The Other Girlfriend
August 8, 2022

Book Review

The Other Girlfriend

reviewed by Cara DiCostanzo



“Fine. Such a stupid word really. It feels empty and weightless. It’s the kind of word you use to hide the truth.”

Krista Ritchie, Ricochet

Ah childhood friends. Tom and Lizzie have been the best of friends since elementary school. Lizzie professes she cares more for Tom than he does with her but the truth is, she is falling in love with him. . When she follows him to the same University, he finally returns her feelings with a kiss. But what does it mean when he already has a girlfriend, the bubbly and beautiful Hannah, whose wealthy father just happens to own the event management company Tom wants a job at. He tells Lizzie to wait for him. That he is going to break up with Hannah but it has to be in the right way, so as not to threaten his future employment. When Lizzie, her best friend Rebecca, Rebecca’s boyfriend, Luke, Tom and Hannah all go on a weekend away to Durdle Door, a terrible tragedy occurs that changes all of their lives forever. But who is really responsible for what happened to Hannah? 

Ten years later and Lizzie is a different person. She has changed her name to Beth and is a shell of her former self. Beth is agoraphobic and works from home, except for one day a week. She suffers from OCD and keeps her home exceptionally neat. The thought of leaving her house sends her into a panic, her only friend being her next-door neighbor. She carries the heavy guilt of what happened to Hannah so long ago like an ape on her back. Emotionally, despite years of therapy, Lizzie is a mess. The storyline goes back and forth between the incident at Durdle Door, and now, where Tom has shown up at her door, without explanation ten years later, after abandoning Lizzie after the incident.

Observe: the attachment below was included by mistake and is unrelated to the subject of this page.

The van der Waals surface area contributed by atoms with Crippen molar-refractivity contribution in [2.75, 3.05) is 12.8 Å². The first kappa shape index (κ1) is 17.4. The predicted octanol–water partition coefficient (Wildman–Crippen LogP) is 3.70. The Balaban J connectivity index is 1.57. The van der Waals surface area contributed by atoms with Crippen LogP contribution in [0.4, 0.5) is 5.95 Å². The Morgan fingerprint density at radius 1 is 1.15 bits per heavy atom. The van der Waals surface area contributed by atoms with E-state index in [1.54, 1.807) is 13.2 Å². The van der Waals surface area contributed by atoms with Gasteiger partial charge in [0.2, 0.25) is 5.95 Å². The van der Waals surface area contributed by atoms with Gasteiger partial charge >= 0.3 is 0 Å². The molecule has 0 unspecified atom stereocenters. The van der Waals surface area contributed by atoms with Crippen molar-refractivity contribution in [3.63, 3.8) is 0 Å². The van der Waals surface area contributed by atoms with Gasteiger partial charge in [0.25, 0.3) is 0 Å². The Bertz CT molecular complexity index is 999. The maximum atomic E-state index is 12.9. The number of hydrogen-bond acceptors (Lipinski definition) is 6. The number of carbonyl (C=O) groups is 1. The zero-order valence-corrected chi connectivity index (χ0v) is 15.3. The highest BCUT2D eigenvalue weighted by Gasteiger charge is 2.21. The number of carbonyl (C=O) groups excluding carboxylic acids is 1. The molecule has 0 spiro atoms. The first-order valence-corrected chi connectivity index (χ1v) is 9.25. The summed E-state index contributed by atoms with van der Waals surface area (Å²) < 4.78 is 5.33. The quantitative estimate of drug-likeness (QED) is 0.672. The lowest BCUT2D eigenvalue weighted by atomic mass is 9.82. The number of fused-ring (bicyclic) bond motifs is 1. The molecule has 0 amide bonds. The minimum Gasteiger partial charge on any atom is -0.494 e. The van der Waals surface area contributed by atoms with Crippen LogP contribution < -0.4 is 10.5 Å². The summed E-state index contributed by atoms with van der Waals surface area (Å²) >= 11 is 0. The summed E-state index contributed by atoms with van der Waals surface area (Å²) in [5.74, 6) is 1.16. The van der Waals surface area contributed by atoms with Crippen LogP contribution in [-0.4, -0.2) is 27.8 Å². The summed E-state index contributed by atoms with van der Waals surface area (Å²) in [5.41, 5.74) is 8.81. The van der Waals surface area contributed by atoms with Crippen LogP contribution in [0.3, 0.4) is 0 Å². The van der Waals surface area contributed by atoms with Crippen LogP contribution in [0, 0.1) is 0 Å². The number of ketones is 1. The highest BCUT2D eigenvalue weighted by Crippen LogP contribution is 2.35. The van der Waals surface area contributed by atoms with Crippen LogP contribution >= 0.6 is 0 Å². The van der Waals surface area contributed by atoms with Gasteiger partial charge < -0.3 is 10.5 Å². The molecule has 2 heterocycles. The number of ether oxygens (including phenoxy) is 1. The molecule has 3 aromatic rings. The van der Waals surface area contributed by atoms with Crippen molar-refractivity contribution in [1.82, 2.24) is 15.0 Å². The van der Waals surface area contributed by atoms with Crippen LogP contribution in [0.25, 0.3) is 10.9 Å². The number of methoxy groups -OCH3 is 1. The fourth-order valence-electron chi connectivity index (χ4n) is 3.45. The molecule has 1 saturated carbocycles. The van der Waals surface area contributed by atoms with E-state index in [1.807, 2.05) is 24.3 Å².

Unlike most mystery and suspense novels, I would guess that 50% is Lizzie’s inner dialogue, and oh how she suffers. It almost becomes too much for the reader and leaves us wondering why no one has helped her the past 10 years. It felt heavy and unresolvable. When Tom shows up at her door, wanting to see her, saying he missed her, It feels unbelievable to her. Why would he seek her out now? Lizzie has never stopped loving him but does she trust him? Why did he completely abandon her so long ago when she needed him most? This is one of those novels where you continually scream at the main character hoping she can somehow hear you. 

Not only was this a mystery, but I believe it is an overall commentary on mental health. The issues Lizzie suffers from; Agoraphobia, guilt, self-loathing and self-care are genuine issues and The Other Girlfriend felt powerful and smart. Sometimes, I wanted her to get out of her head and back to the story as there is a lot of introspection, but really this book delivers on so many levels. It felt emotional and raw, but also literal disgust at Tom’s character. 


The Other Girlfriend is available at:


Psychological Thriller Features